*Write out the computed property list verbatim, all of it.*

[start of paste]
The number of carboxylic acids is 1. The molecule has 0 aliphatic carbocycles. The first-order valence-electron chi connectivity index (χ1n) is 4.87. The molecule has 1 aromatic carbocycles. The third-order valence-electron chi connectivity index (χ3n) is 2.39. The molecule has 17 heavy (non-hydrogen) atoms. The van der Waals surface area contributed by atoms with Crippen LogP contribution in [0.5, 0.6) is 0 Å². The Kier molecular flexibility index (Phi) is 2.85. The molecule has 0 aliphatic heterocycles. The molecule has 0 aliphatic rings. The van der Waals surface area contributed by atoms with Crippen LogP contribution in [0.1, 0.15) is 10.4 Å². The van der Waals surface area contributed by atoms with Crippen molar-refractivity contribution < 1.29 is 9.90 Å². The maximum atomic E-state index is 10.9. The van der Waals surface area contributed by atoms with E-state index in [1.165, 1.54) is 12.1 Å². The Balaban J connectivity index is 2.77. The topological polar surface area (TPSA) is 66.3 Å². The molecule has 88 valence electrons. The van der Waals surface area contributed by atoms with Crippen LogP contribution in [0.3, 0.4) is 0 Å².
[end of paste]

The number of carboxylic acids is 1. The molecule has 0 aliphatic carbocycles. The first-order valence-electron chi connectivity index (χ1n) is 4.87. The molecule has 1 aromatic carbocycles. The third-order valence-electron chi connectivity index (χ3n) is 2.39. The molecule has 17 heavy (non-hydrogen) atoms. The van der Waals surface area contributed by atoms with Crippen LogP contribution in [0.5, 0.6) is 0 Å². The Kier molecular flexibility index (Phi) is 2.85. The molecule has 0 aliphatic heterocycles. The molecule has 0 aliphatic rings. The van der Waals surface area contributed by atoms with Crippen LogP contribution in [0.1, 0.15) is 10.4 Å². The van der Waals surface area contributed by atoms with Crippen molar-refractivity contribution < 1.29 is 9.90 Å². The maximum atomic E-state index is 10.9. The van der Waals surface area contributed by atoms with E-state index in [1.165, 1.54) is 12.1 Å². The Balaban J connectivity index is 2.77. The topological polar surface area (TPSA) is 66.3 Å². The molecule has 88 valence electrons. The van der Waals surface area contributed by atoms with Crippen LogP contribution in [0.3, 0.4) is 0 Å².